My Brother Has Great Readers

My brother the columnist has great readers. Or at least one great reader:

White House Briefing | News on President George W Bush and the Bush Administration: White House Briefing reader J. Harley McIlrath of Grinnell, Iowa, e-mailed me yesterday some insightful questions about just one sentence of Bush’s speech.

In fact, his questions about that one sentence alone were more penetrating and important than any of the coverage I read of Bush’s whole speech this morning.

The sentence from Bush: “The only way the terrorists can win is if we lose our nerve and abandon the mission.”

McIlrath wrote:

“1. Who are ‘the terrorists?’ He’s talking about Iraq. Are ‘the insurgents’ also ‘the terrorists?’ Has Bush ever defined just who ‘the terrorists’ are?

“2. What would constitute a ‘win’ for the terrorists? What do they want? Do we know? Has Bush ever asked himself what ‘the terrorists’ want and whether or not it’s reasonable? Tactics aside, what do they want? Don’t tell me ‘they hate freedom.’

“3. What constitutes ‘losing our nerve?’ Is it losing one’s nerve to pull resources back from an ineffectual approach and apply them to an approach that is more promising? How many times in WWII did we pull resources off one front to reinforce another?

“4. What is ‘the mission.’ Can we abandon a ‘mission’ that has never been defined? To quote George Harrison: If you don’t know where you’re going, any road will take you there.

“Imagine if the press corps took this one short sentence and forced Bush to define his terms.”

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5 Responses to My Brother Has Great Readers

  1. John de Hoog says:

    These questions are pretty much similar to those some of us were asking back before the war was even launched. We wondered aloud how there could be any benefit to the US or the world in a “regime change”? Who would run the country? The Kurds? Pro-Iran Shiites? How do you tell the good guys from the bad guys in the illogical construct that is Iraq? The war seemed certain to open a pandora’s box of problems. And guess what? That’s exactly what happened. Now there is no good way out, only bad options, just as we feared.

  2. cafl says:

    Your brother should nominate that comment for the Koufax best blog comment award.

  3. DL says:

    Good questions -what are/were your solutions ?- Kerry still has his secret plans hiding at that undisclosed place where his 180 is to be signed.
    If John was asking those questions about nation building before the war even started he has a great crystal ball , because I thought at that time – it was all about the WMDs – no one even mentioned nation building, just the same old , same old, “Quagmire” The answer to the question , “What do the terrorists want?” is more anti-war folks to undermine the President! I am so happy that this crowd wasn’t around at Pearl Harbor!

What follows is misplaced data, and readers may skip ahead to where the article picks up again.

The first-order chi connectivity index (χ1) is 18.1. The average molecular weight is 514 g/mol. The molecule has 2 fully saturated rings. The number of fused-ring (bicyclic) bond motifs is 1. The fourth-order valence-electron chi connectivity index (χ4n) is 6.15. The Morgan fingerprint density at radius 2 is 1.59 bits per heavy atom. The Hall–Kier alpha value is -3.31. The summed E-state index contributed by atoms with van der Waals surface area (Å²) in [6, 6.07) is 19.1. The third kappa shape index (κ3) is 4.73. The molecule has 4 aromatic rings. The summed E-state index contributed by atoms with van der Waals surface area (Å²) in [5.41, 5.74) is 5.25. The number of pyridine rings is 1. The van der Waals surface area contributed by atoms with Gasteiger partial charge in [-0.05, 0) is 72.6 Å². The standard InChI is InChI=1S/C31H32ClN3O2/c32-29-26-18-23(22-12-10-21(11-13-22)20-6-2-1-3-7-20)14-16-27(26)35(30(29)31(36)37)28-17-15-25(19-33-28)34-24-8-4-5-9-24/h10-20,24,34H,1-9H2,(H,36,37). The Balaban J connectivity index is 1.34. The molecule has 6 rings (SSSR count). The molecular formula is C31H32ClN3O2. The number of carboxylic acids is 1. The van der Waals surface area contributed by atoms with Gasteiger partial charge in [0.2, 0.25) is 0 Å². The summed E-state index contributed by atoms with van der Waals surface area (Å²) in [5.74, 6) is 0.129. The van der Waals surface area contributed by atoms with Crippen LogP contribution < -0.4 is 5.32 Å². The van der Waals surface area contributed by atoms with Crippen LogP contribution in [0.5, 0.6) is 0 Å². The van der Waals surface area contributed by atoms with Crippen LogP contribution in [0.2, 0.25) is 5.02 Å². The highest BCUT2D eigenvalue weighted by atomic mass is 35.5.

4. Aidan Maconachy says:

    This is a slight digression and refers back to a post I had on DIscourse back in 2004.

    When the Abhu Ghraib revelations first surfaced I was inclined to believe that a minority of boneheads were behind it and I also felt a lot of the “torture” allegations were being hyped. However the recent revelations that have surfaced suggest a deeper and more prevasive problem.

    It now appears that torture was used as a tool to humiliate others in a random and completely gratuitous fashion – for reasons of power and control basically. This is quite different from applying pressure to a suspect who has knowledge that within an hour a bomb will detonate in a mall killing and wounding hundreds. In such a case I would say do whatever it takes to extract information about the whereabouts of the device.

    I argued on this blog earlier that American methods can’t be compared to the very real torture of regimes such as Iran, but given the apparent extent of this problem we can’t off-load responsibility by simply saying “its worse over there”.

    Recently Hitchens in fact used the term “moral Chernobyl”.

    When the Bush administration presumes to be an exporter of “freedom and democracy” to other countries it better make damn certain that its representitives are above this type of mass descent into moral idiocy.

  5. John de Hoog says:

    To DL: It doesn’t take a crystal ball. Just someone to ask the obvious question, “If you overthrow the current Sunni regime, what are you going to replace it with?” My answer? Don’t meddle in another country, least of all if doing so would cause more harm than good. Sorry, I fail to see the connection with Pearl Harbor. Did Iraq attack your country?

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